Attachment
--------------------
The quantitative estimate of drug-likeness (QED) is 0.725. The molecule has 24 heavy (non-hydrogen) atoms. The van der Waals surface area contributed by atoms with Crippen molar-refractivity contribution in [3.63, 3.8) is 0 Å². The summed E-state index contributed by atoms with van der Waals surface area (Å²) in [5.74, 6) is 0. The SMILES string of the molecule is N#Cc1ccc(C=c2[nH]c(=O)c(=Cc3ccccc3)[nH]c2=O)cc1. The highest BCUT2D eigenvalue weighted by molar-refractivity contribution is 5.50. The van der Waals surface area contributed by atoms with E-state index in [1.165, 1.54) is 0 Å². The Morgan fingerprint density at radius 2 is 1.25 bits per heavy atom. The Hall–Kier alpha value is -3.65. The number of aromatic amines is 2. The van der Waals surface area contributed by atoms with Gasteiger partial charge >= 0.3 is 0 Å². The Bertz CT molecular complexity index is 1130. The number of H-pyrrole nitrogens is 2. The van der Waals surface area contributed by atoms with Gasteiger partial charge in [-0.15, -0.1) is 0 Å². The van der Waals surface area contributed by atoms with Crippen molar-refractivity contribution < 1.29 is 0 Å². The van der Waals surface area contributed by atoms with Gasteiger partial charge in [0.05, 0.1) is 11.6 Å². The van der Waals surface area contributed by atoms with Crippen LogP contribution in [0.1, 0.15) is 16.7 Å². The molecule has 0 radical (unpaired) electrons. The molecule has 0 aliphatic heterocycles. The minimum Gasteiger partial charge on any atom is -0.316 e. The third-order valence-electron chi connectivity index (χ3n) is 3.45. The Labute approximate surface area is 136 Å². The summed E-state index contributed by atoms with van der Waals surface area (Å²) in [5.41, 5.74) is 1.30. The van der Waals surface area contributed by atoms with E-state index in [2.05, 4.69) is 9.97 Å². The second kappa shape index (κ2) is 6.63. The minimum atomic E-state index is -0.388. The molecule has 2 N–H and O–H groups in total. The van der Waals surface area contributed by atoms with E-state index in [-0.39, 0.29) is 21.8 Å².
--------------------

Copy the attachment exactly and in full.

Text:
The quantitative estimate of drug-likeness (QED) is 0.725. The molecule has 24 heavy (non-hydrogen) atoms. The van der Waals surface area contributed by atoms with Crippen molar-refractivity contribution in [3.63, 3.8) is 0 Å². The summed E-state index contributed by atoms with van der Waals surface area (Å²) in [5.74, 6) is 0. The SMILES string of the molecule is N#Cc1ccc(C=c2[nH]c(=O)c(=Cc3ccccc3)[nH]c2=O)cc1. The highest BCUT2D eigenvalue weighted by molar-refractivity contribution is 5.50. The van der Waals surface area contributed by atoms with E-state index in [1.165, 1.54) is 0 Å². The Morgan fingerprint density at radius 2 is 1.25 bits per heavy atom. The Hall–Kier alpha value is -3.65. The number of aromatic amines is 2. The van der Waals surface area contributed by atoms with Gasteiger partial charge >= 0.3 is 0 Å². The Bertz CT molecular complexity index is 1130. The number of H-pyrrole nitrogens is 2. The van der Waals surface area contributed by atoms with Gasteiger partial charge in [-0.15, -0.1) is 0 Å². The van der Waals surface area contributed by atoms with Crippen molar-refractivity contribution < 1.29 is 0 Å². The van der Waals surface area contributed by atoms with Gasteiger partial charge in [0.05, 0.1) is 11.6 Å². The van der Waals surface area contributed by atoms with Crippen LogP contribution in [0.1, 0.15) is 16.7 Å². The molecule has 0 radical (unpaired) electrons. The molecule has 0 aliphatic heterocycles. The minimum Gasteiger partial charge on any atom is -0.316 e. The third-order valence-electron chi connectivity index (χ3n) is 3.45. The Labute approximate surface area is 136 Å². The summed E-state index contributed by atoms with van der Waals surface area (Å²) in [5.41, 5.74) is 1.30. The van der Waals surface area contributed by atoms with E-state index in [2.05, 4.69) is 9.97 Å². The second kappa shape index (κ2) is 6.63. The minimum atomic E-state index is -0.388. The molecule has 2 N–H and O–H groups in total. The van der Waals surface area contributed by atoms with E-state index in [-0.39, 0.29) is 21.8 Å².